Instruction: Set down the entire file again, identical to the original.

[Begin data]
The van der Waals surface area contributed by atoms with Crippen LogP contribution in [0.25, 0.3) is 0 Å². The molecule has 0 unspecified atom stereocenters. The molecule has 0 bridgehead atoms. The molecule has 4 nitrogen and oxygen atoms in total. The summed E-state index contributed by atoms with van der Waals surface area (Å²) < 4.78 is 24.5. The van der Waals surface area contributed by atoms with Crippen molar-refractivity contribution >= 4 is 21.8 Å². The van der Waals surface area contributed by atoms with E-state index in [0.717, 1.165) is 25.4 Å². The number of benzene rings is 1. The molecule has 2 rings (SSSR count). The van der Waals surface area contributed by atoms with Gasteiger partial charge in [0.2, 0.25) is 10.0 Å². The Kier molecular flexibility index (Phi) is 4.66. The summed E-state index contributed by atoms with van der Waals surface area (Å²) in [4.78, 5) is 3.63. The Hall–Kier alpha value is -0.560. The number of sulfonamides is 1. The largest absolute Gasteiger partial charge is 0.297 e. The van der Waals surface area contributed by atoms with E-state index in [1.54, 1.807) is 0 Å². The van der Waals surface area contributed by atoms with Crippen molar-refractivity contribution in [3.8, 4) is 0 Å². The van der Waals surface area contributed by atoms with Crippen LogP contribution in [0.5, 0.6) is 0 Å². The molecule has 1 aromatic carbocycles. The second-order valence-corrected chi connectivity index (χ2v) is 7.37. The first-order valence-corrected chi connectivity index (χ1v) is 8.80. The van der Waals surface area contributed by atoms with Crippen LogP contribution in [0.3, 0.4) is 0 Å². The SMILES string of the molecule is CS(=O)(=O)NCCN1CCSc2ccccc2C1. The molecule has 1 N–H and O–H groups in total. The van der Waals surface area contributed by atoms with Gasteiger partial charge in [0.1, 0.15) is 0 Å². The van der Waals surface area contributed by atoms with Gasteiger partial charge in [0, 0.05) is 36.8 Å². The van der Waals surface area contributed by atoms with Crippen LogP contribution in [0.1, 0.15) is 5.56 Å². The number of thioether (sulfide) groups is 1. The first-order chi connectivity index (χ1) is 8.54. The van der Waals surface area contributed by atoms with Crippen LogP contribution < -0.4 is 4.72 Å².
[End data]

The van der Waals surface area contributed by atoms with Crippen LogP contribution in [0.25, 0.3) is 0 Å². The molecule has 0 unspecified atom stereocenters. The molecule has 0 bridgehead atoms. The molecule has 4 nitrogen and oxygen atoms in total. The summed E-state index contributed by atoms with van der Waals surface area (Å²) < 4.78 is 24.5. The van der Waals surface area contributed by atoms with Crippen molar-refractivity contribution >= 4 is 21.8 Å². The van der Waals surface area contributed by atoms with E-state index in [0.717, 1.165) is 25.4 Å². The number of benzene rings is 1. The molecule has 2 rings (SSSR count). The van der Waals surface area contributed by atoms with Gasteiger partial charge in [0.2, 0.25) is 10.0 Å². The Kier molecular flexibility index (Phi) is 4.66. The summed E-state index contributed by atoms with van der Waals surface area (Å²) in [4.78, 5) is 3.63. The Hall–Kier alpha value is -0.560. The number of sulfonamides is 1. The largest absolute Gasteiger partial charge is 0.297 e. The van der Waals surface area contributed by atoms with E-state index in [1.54, 1.807) is 0 Å². The van der Waals surface area contributed by atoms with Crippen molar-refractivity contribution in [3.8, 4) is 0 Å². The van der Waals surface area contributed by atoms with Crippen LogP contribution in [0.5, 0.6) is 0 Å². The molecule has 1 aromatic carbocycles. The second-order valence-corrected chi connectivity index (χ2v) is 7.37. The first-order valence-corrected chi connectivity index (χ1v) is 8.80. The van der Waals surface area contributed by atoms with Crippen LogP contribution in [0.3, 0.4) is 0 Å². The SMILES string of the molecule is CS(=O)(=O)NCCN1CCSc2ccccc2C1. The molecule has 1 N–H and O–H groups in total. The van der Waals surface area contributed by atoms with Gasteiger partial charge in [0.1, 0.15) is 0 Å². The van der Waals surface area contributed by atoms with Gasteiger partial charge in [0, 0.05) is 36.8 Å². The van der Waals surface area contributed by atoms with Crippen LogP contribution in [0.1, 0.15) is 5.56 Å². The number of thioether (sulfide) groups is 1. The first-order chi connectivity index (χ1) is 8.54. The van der Waals surface area contributed by atoms with Crippen LogP contribution < -0.4 is 4.72 Å².